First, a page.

Britain names Cressida Dick as London's first female police chief

Cressida Dick (above, in a file photo) is the first woman to take charge of London's police force.
Cressida Dick (above, in a file photo) is the first woman to take charge of London's police force.PHOTO: EPA

LONDON (REUTERS) - Britain appointed experienced counter-terrorism officer Cressida Dick as London's new police chief on Wednesday (Feb 22), the first woman to hold the job but who is best known for heading an operation which led to the killing of an innocent Brazilian.

Dick, 56, who left the Metropolitan Police in 2015 to work for Britain's Foreign Office, becomes the most senior officer in the country, heading a force of some 43,000 officers and staff.

"Cressida Dick is an exceptional leader, and has a clear vision for the future of the Metropolitan Police and an understanding of the diverse range of communities it serves," Home Secretary Amber Rudd said in a statement.

Oxford University graduate Dick had been the favourite to succeed Bernard Hogan-Howe who stepped down this month after five years in charge.

Highly respected and popular with ordinary officers, Dick joined the London force in 1983 as a constable and made her way up the ranks including a spell back in charge of her hometown of Oxford.

In July 2005, she was in charge of the operation that led to Jean Charles de Menezes, 27, being shot seven times in the head on a Tube train at Stockwell station in south London after he was mistaken for a would-be suicide bomber.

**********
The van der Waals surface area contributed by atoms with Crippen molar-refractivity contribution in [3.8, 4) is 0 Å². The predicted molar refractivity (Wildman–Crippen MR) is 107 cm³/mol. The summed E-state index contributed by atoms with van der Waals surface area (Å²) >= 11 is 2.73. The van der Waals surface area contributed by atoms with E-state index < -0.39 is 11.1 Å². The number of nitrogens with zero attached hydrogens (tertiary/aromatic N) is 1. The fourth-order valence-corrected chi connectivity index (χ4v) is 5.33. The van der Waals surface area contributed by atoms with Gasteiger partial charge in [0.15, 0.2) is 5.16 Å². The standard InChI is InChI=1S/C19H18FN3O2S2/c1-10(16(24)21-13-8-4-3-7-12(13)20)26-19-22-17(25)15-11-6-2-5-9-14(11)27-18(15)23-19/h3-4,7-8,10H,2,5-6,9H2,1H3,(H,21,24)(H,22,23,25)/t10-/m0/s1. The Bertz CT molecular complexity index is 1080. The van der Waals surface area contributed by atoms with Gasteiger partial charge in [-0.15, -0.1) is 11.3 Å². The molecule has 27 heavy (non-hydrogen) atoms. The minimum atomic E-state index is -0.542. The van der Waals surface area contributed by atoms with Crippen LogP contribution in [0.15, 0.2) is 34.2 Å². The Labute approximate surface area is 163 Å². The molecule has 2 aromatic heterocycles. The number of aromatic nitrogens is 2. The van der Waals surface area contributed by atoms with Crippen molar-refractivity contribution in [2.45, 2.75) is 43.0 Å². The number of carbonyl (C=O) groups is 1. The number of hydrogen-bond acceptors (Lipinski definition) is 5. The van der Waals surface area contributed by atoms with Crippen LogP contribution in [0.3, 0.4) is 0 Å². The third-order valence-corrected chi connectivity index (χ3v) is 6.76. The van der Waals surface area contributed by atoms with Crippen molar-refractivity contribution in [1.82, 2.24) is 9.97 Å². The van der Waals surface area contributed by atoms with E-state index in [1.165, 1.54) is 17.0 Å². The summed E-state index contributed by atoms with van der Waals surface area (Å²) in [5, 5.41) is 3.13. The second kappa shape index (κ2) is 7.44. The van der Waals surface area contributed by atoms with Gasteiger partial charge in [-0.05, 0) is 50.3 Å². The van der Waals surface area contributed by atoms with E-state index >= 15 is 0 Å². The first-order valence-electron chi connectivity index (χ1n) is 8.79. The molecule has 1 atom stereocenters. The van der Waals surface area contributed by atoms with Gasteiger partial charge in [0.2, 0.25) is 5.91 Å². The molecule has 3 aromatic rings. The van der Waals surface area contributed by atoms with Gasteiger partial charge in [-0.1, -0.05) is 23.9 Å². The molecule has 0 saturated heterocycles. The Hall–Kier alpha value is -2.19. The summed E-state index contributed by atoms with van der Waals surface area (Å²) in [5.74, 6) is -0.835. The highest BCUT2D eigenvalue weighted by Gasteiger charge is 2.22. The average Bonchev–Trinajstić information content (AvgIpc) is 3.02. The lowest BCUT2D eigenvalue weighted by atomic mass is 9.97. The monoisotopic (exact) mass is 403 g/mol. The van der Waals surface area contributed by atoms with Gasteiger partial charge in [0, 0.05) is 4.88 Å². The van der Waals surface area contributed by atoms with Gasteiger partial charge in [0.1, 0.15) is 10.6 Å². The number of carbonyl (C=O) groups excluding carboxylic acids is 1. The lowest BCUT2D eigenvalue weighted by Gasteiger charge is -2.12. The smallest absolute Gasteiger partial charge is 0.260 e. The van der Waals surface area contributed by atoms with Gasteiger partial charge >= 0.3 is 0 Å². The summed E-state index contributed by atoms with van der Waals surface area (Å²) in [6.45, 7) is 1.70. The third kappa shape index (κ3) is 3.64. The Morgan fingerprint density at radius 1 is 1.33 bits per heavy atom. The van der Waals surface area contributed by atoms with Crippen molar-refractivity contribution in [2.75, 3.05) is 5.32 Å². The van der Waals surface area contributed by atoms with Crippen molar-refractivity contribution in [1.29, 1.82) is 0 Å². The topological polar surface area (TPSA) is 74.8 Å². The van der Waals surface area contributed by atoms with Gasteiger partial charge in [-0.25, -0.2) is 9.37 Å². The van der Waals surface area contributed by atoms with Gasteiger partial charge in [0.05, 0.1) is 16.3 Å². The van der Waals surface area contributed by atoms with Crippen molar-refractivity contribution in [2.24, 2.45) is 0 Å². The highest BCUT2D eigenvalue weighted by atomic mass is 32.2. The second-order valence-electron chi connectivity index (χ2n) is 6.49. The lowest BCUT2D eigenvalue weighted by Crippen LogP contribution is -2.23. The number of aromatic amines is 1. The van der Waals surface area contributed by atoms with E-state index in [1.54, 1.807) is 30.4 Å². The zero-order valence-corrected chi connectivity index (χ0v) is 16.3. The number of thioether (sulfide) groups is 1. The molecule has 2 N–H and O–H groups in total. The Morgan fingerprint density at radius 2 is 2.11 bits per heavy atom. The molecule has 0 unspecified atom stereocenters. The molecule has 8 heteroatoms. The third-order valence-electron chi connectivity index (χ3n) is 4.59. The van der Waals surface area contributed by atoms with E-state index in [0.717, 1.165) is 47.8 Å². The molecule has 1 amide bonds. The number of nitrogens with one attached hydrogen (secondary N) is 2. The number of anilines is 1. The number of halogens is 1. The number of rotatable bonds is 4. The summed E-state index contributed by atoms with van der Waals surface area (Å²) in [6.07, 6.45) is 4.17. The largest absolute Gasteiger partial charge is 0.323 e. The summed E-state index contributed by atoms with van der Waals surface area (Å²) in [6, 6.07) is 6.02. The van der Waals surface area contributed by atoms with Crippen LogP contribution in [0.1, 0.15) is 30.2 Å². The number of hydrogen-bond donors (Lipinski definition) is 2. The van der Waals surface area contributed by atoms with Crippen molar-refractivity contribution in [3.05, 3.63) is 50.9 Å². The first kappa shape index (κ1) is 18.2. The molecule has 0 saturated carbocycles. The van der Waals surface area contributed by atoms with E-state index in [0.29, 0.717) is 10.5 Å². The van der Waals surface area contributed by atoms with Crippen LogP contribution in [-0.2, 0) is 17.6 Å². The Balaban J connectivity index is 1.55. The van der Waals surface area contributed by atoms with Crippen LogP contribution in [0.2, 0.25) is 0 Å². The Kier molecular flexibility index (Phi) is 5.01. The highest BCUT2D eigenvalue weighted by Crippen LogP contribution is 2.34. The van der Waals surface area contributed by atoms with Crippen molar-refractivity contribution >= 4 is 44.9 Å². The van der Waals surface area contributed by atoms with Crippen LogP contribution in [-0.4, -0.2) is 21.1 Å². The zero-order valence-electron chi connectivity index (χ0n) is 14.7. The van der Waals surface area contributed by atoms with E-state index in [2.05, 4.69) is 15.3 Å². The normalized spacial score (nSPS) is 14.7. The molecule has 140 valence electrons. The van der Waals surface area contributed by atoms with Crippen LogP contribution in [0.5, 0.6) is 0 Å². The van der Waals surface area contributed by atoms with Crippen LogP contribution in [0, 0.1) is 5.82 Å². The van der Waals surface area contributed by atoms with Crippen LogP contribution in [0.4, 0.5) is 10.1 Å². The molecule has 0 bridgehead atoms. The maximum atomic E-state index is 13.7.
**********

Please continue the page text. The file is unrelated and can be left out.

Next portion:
Only the day before, four Islamist militants had tried unsuccessfully to bomb London's transport network and police wrongly thought he was Hussein Osman, one of the attackers on the run, who lived in the same apartment block as de Menezes.

Despite repeated demands from de Menezes' family that the officers involved or their superiors be charged, prosecutors said Dick should not face any action, although the force as an organisation was found guilty of breaching health and safety laws.

As an indication of how well she was thought of by colleagues, she was promoted in 2007 to the rank of Deputy Assistant Commissioner, putting her in charge of the protection of the royal family and other senior individuals.

She later headed the unit in charge of counter-terrorism and was the national director for security during the 2012 London Olympic Games.

Her appointment means the most senior jobs connected to policing in Britain are now held by women.